Lidl's DentaLux 2 in 1, a mouthwash and toothpaste combination, doesn't specify the levels of fluoride it contains. There's also no swallowing warnings, no brushing advice and, despite therapeutic claims, there is no PL number is stated on the packaging.
Lidl's Unodent Plus toothpaste contains 1450 ppm of fluoride, which is an extremely poisonous level 145 mg in a 100 ml tube enough to kill a child if ingested in quantity. Nevertheless, there are no warnings about the use of this product by children.
Dentalux in family size (125 ml) makes the claim that "the latest research shows that the active ingredients in Dentalux help to prevent tooth decay and gum disease". The product contains "Olafluor", a proprietary combination of "bis(hydroxyethyl) aminopropyl-N-hydroxyethyl octadecyclamin dihdydrofluoride". Whatever this substance is and I have never heard of it before it is included in an unspecified quantity. There are no warnings whatsoever about accidental swallowing by children under seven and no advisory about using a pea sized amount of paste to minimise swallowing. No PL number is displayed.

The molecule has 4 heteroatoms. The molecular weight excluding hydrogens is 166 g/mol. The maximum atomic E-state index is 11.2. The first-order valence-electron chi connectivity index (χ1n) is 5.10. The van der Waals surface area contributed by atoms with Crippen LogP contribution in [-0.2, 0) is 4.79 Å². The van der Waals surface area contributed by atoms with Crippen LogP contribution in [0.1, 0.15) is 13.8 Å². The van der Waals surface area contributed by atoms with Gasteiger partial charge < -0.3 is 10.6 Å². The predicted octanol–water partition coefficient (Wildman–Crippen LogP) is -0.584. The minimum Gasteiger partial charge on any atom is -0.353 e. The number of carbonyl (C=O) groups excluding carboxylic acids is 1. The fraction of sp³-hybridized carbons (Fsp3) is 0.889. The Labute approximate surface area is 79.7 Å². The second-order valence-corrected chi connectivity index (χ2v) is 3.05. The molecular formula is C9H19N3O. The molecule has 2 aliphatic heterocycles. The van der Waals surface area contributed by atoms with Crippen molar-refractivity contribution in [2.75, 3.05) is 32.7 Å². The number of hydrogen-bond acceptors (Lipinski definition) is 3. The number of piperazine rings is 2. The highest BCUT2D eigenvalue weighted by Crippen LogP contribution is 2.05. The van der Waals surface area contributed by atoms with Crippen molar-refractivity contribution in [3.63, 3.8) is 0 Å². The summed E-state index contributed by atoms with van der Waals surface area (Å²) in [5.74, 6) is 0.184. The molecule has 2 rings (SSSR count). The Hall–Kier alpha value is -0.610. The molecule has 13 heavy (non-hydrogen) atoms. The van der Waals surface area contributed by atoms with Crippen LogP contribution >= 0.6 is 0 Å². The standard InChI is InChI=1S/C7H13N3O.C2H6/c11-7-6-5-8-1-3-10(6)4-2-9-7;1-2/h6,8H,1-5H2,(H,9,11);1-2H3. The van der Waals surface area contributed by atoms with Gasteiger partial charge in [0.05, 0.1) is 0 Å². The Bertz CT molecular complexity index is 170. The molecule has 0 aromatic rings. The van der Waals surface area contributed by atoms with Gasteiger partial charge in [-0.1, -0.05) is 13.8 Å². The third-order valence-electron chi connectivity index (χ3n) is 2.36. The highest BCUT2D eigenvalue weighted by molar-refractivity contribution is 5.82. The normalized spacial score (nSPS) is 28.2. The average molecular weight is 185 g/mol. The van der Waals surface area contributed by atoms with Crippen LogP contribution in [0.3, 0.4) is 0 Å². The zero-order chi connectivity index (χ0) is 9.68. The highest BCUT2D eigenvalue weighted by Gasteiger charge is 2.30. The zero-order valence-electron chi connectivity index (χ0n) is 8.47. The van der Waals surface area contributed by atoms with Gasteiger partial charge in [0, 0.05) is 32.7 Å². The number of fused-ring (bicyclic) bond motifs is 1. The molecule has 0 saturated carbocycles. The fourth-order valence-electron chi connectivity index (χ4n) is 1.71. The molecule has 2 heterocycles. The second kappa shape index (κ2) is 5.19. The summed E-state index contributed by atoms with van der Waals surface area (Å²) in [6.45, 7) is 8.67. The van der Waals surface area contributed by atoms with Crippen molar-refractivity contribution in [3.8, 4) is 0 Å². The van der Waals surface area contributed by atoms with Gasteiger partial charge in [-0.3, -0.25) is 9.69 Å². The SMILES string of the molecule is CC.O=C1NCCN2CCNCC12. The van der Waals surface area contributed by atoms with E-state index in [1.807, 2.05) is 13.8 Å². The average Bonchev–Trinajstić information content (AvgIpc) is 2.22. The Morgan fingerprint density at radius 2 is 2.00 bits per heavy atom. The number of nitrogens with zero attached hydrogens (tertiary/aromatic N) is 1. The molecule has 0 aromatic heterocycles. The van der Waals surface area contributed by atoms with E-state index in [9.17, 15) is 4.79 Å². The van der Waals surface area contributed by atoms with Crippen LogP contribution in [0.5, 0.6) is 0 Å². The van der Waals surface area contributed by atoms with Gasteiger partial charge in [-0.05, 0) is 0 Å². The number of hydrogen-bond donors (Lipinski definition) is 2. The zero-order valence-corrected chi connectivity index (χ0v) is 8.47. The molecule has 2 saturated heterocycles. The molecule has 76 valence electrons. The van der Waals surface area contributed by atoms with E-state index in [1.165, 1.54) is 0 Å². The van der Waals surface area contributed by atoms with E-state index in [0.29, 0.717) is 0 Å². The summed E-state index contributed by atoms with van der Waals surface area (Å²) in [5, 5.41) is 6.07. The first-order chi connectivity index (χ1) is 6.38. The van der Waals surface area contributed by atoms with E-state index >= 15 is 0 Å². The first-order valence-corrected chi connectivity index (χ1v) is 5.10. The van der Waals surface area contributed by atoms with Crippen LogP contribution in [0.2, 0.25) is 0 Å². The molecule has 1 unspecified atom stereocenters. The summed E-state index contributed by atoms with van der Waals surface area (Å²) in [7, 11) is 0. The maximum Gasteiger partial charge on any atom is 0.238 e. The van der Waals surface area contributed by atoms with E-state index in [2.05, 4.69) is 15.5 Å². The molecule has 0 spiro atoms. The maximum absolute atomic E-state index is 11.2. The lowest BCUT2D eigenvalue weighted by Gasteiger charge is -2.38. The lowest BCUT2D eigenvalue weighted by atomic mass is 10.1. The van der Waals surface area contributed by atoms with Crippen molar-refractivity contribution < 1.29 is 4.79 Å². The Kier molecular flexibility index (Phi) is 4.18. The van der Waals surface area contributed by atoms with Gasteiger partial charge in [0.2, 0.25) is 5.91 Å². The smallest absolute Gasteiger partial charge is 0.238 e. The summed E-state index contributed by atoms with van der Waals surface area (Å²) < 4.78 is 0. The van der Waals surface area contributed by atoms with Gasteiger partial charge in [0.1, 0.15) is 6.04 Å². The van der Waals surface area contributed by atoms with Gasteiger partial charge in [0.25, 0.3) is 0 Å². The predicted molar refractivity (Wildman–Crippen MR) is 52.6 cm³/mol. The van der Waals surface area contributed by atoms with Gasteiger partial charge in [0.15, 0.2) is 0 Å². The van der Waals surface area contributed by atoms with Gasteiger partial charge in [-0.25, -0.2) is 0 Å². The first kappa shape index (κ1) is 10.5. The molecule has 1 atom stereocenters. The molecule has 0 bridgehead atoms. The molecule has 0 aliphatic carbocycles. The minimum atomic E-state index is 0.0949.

Kwik Save (owned by Somerfield)
Kwik Save offered no choice of any fluoride free toothpastes. Somerfield's Freshmint fluoride toothpaste contains 0.22 per cent sodium fluoride (995 ppm or 100 mg in a 100 ml tube) enough to seriously injure a child.
Fluoride toothpastes in the US are required to show a poison label. The American consumer is warned about swallowing the product and a toll free Poisons Bureau telephone number is given in case the toothpaste is accidentally swallowed.
In the UK, the labelling of fluoride toothpaste and other fluoridated products is nothing short of haphazard. Fluorides in dental over the counter products carry a potent risk of acute and chronic fluoride poisoning. There is no question that easy availability of these products and the poor labelling pose a serious threat to health, particularly in children.